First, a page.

Samantha Bennett (pictured) was killed by Matthew Robinson in 2008. He attacked her with a claw hammer and left her for dead. She was 19

Mugshot: Matthew Robinson after his 2008 arrest for killing Samantha Bennett. He was 21-years-old at the time of the murder

When considering whether he should be transferred, the parole officers considered Robinson’s history of violence and drug and alcohol abuse, as well as whether his level of risk if he were transferred would be acceptable.

During the hearing, Robinson discussed the details of his crime, as well as some of the difficult circumstances of his childhood – including feeling rejected by his mother who was a heroin abuser, and facing violence from his mother’s partner. 

He also talked about how he became an active member of the church in 2017, saying his faith has saved him from taking his own life, and has offered him a new perspective on life – with him committing to always tell the truth and live in a more positive way.

According to Robinson, while his crime was grotesque, he says ‘that is not me’. He pledged to use the ‘guilt and shame’ he feels to inspire better behaviour. 

Unfortunately, despite finding Jesus, Robinson was found to commit a violent act in prison, assaulting another prisoner in 2021.  

Ultimately, the parole board decided not to recommend his transfer, after discussing the violence of Robinson’s crime, and his subsequent attack of another prisoner.

The board suggested that he did not have adequate control over his emotions when in difficult or antagonistic situations. This, they said, meant that the public may not be safe if exposed to Robinson, and while prison is a difficult environment posing different situations than life on the outside, they were not satisfied he is currently ready to move to a D-Cat.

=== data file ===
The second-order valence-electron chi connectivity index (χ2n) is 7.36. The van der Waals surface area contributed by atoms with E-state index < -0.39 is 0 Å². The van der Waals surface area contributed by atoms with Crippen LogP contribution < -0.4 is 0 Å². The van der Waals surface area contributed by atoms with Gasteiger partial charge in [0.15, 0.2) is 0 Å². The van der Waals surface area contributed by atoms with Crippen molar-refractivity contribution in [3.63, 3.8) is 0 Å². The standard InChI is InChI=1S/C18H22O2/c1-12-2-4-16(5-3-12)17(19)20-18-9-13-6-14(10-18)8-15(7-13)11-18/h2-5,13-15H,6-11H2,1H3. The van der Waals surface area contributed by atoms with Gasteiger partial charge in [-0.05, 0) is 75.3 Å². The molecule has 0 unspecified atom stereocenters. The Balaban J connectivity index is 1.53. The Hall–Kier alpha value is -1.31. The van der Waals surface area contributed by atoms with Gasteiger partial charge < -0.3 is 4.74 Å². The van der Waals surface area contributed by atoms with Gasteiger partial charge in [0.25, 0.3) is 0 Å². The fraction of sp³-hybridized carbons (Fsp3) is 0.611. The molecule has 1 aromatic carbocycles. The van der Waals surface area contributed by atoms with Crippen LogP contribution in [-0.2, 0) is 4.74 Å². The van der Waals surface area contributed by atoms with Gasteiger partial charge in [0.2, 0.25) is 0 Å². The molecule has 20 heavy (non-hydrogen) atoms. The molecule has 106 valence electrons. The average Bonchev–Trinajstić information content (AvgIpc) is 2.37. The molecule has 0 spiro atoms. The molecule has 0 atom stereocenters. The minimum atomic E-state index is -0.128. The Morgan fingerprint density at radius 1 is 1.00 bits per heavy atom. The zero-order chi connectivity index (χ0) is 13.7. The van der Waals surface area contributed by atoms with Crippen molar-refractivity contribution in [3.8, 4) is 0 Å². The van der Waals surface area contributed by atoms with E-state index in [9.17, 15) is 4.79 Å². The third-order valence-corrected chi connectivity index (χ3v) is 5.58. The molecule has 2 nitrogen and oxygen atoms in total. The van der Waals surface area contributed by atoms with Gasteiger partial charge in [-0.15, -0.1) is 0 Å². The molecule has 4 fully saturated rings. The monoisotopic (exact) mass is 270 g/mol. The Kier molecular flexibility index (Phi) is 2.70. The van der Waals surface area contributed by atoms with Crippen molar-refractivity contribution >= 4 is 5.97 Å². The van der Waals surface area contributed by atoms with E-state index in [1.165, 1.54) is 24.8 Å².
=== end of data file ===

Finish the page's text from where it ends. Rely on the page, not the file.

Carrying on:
Furious viewers felt that Matthew Robinson had not taken responsibility for his crimes, and were satisfied that he should not be transferred to a D-Cat

Many viewers felt that Matthew was not taking responsibility for the horror of the crime he committed, with one Twitter user writing: ‘This guy is a born liar, heard enough of him already, still won’t take responsibility for what he done.’

Another added: ‘The issues lie with the original sentences passed by the court. He murdered a woman in 2008. 2008. Prisons are there to keep everyone safe, not to allow murders to temporarily preach to god and hope they can be released early if they behave.’

And a further social media user wrote: ‘Such an important piece of correspondence and he rolls it up like an old rag…all that pretending to be a church goer has been a waste…shouldn’t be let out ever.’ 

Another tweeted: ‘Everyone deserves a second chance. no don’t agree with that…you killed an innocent girl for £20 she doesn’t get the opportunity of a second chance so why should you.’

Agreeing, another added: ‘Yes I feel sorry for Matthew he’s a product of a huge amount of childhood trauma but he’s killed a young woman for £20 and then gone on to cause that poor family trauma. Sorry it’s a no for me.’ 

Parole is aired on Monday on BBC 2 at 9pm.